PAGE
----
The researcher points out that this reflection generated more questions than answers and that several hypotheses were raised about how this new virus can affect the mental health of individuals. The feeling of insecurity generated by the fear of contracting the disease or fear of unemployment, for example, alone triggers the system that responds to physical or psychological stress and accentuates or acts as a trigger for the development of psychiatric disorders. The researchers raise the possibility that people may develop psychiatric disorders during or after social isolation, whether they have been infected or not.
“There is a real risk that we are heading towards social damage on a large scale, as it is likely that a pandemic of mental disorders as a consequence of what we are experiencing now will happen. We are not close to the end of it all; therefore, it is necessary to join efforts to develop studies that can mitigate this new crisis that is to come. This will help to create new strategies for other critical situations that may come in the future,” warns the professor.
Doctoral student Camila Saggioro declares that this work, in addition to being a fundamental reflection in this COVID-19 pandemic, also provides guidelines for conducting clinical studies and developing basic research, both of which are very important to understand how the virus can lead to damage to mental health. The survey also discussed some actions that can help reduce the damage caused by the stress of social isolation, and it is important and urgent to guide the population on how to improve and try to maintain mental health in the pandemic.
For Ícaro Raony, the study proposes a reflection in the light of social and biological factors that are determinants for psychic illness before COVID-19. In addition, the student points out that there is a lot of concern about the direct impacts of social isolation on the economy; however, few reflections on the economic problems associated with psychiatric disorders.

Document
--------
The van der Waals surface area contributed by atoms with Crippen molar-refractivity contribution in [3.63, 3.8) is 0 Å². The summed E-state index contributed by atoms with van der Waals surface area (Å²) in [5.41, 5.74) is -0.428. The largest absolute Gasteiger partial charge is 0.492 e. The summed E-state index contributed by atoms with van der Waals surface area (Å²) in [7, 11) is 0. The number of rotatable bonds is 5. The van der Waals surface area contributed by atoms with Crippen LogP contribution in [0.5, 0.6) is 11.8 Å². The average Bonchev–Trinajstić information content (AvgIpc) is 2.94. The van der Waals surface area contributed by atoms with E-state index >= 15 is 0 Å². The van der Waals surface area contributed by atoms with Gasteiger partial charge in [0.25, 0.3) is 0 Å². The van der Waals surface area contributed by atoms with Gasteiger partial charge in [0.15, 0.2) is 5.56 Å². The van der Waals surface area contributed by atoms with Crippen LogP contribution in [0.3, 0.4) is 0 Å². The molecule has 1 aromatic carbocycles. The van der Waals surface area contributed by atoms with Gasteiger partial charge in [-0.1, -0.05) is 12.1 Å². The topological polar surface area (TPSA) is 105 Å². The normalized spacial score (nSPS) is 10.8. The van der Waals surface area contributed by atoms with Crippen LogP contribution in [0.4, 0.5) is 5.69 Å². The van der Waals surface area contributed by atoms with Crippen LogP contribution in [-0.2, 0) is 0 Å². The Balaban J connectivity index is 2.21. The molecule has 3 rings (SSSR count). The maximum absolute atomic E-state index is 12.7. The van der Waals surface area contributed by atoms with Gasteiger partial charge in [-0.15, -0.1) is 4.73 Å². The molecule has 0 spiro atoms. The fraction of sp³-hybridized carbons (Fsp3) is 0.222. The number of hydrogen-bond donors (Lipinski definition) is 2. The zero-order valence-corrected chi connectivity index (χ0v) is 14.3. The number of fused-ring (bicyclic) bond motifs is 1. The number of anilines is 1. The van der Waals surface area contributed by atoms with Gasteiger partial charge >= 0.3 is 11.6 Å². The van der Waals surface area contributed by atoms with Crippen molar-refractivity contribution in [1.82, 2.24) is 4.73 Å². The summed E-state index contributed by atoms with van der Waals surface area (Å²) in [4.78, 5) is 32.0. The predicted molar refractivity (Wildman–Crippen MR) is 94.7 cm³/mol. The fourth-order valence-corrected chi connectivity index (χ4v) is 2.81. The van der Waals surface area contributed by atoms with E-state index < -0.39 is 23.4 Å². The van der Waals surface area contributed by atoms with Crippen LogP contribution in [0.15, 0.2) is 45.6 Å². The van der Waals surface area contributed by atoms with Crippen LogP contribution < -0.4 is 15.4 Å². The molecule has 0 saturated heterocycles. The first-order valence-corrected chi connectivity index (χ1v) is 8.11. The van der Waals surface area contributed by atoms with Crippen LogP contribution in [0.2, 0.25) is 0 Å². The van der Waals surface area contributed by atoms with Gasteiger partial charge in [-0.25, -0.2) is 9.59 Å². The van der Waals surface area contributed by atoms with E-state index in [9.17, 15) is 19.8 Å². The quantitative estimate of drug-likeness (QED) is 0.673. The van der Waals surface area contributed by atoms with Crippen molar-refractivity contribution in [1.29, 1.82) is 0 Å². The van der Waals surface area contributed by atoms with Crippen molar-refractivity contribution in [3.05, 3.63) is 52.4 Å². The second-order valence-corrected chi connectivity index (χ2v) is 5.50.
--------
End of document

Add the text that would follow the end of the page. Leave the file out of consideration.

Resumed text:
“World Health Organization (WHO) estimates that depression and anxiety alone have a global economic impact of one billion dollars a year. When these data are associated with the fact that Brazil is the ‘most anxious’ country in the world and with the evidence that social isolation and COVID-19 can trigger or exacerbate anxiety and depression disorders, there is a perception that there is an urgent need for actions that can reduce the impacts of the pandemic on mental health and, consequently, on society and the economy,” highlights the student.
Finally, Professor Priscilla concludes that it is necessary for the authorities to pay attention to the mental health of citizens, in order to prevent and address issues in this area properly. “If the population is closely monitored in the long term, it will be possible to generate data that shows how psychologically devastating a pandemic can be. Scientists from all over the world are working to answer this question, but the result needs to go further and reach the competent entities to guide them in the elaboration of public policies. By making society look at this topic again, the research will be successful. Thus, science fulfills its role in favor of the country’s social development,” she concludes.